He does that in Life and he went on to continue that in Blow. He probably would have only expressed that even more in his future films, had he not tragically passed away.

Life will always be one of my favorite Eddie Murphy/Martin Lawrence films, because of their glue-like friendship that goes back and forth and because of how relatable and easy going they made their characters.

Universal brings the film to Blu-Ray with a 1080p video transfer that shows slight DNR enhancement, but mostly keeps things looking clean. The film was released in 1999, which means it shows slight signs of wear and tear, but mostly comes out on the other end untouched. Skin tones and fine textures aren’t incredibly detailed, but nothing is overly soft or damaged in any way. I’m betting this is the best Life is ever going to look, which isn’t a negative remark by any means.

The 5.1 DTS-HD Master Audio track doesn’t hit as hard as the picture presentation, but that’s mostly because this is a comedy film and not an action film. Dialogue is mostly understood without problems through the front channels, while the back channels come into play whenever there’s a bit more action. There is occasionally a muffled patch of audio that only makes itself known whenever there’s a lot of characters on the screen interacting at once. It’s a good quality track, but the film doesn’t feel like something that needs a surround sound setup to be enjoyed appropriately.

Here’s a list of the special features found on the disc:

  •  Outtakes (SD)
  • Spotlight on Location: The Making of Life (SD)
  • Director’s Edits (SD)
  • Rock Land/Interscope Soundtrack Presentation with K-Ci & Jo Jo and Maxwell Music Videos (SD)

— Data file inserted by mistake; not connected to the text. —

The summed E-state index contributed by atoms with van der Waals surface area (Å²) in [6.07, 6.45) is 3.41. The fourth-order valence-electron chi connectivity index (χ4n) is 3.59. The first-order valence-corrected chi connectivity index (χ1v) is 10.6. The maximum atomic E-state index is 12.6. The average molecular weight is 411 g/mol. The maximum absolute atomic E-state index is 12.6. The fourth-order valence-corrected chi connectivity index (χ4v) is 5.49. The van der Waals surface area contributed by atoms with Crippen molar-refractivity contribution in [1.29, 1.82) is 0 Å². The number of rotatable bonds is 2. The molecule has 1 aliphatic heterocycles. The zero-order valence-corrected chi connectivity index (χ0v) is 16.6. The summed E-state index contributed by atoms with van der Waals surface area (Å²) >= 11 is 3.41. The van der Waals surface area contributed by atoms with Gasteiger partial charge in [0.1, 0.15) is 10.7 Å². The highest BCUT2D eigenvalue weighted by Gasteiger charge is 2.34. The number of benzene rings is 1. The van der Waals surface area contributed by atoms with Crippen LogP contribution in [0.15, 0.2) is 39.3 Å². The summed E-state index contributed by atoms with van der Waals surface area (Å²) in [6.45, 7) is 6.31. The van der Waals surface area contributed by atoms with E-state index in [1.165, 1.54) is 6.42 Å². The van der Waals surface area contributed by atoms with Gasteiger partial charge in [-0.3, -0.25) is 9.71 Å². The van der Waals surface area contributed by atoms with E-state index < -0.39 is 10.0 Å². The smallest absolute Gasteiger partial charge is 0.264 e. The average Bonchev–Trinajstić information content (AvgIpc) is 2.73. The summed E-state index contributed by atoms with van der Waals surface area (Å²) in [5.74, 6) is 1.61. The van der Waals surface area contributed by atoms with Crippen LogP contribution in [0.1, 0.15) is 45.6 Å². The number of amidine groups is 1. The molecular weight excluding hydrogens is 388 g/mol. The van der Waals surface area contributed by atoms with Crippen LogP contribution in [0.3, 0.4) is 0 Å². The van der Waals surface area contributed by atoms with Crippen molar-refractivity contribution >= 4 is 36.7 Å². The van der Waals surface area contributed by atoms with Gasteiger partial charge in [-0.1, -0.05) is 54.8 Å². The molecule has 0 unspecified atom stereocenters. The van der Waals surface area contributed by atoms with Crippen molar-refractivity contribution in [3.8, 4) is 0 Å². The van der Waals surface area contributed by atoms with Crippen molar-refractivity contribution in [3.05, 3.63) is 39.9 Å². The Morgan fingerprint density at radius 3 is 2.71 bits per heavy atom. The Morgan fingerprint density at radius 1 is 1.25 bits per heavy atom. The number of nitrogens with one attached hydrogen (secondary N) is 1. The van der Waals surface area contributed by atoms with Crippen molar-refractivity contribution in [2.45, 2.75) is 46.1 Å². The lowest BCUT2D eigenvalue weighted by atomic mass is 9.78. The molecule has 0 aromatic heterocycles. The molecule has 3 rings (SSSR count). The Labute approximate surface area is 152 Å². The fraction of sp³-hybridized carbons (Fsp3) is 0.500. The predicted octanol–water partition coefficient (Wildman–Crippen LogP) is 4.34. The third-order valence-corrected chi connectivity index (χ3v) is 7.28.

• Feature Commentary with Director Ted Demme

Life comes to Blu-Ray with acceptable video and audio transfers that present the film in the best way possible. Any real complaints can be directed towards the film’s original transfer and the fact that something like Life won’t be getting restored any time soon.

The Blu-Ray is a good improvement from the DVD release, but it doesn’t shine when compared to other catalog titles that have previously been released. It’s a case-by-case basis and Life shouldn’t be held down too much in that regard, because there’s still a lot of noticeable improvement in both the video and audio departments. The special features are ported over from the DVD, so don’t worry about holding onto your original copy in fear that Universal would skimp on the extras.

Life might not be Ted Demme’s best film, but it sure is one of Eddie Murphy’s and Martin Lawrence’s. The two make the film memorable with their performances and director Ted Demme helps cradle their on-screen chemistry by surrounding them with real characters and life situations. It may not be the perfect movie, but I think this one is well worth the purchase.

Life Blu-Ray Review

Ted Demme's Life is both a funny adventure and a more serious look on life and the value of it. Eddie Murphy and Martin Lawrence provide the film with two performances that balance the comedy and drama well, making the film an important one for both of their careers.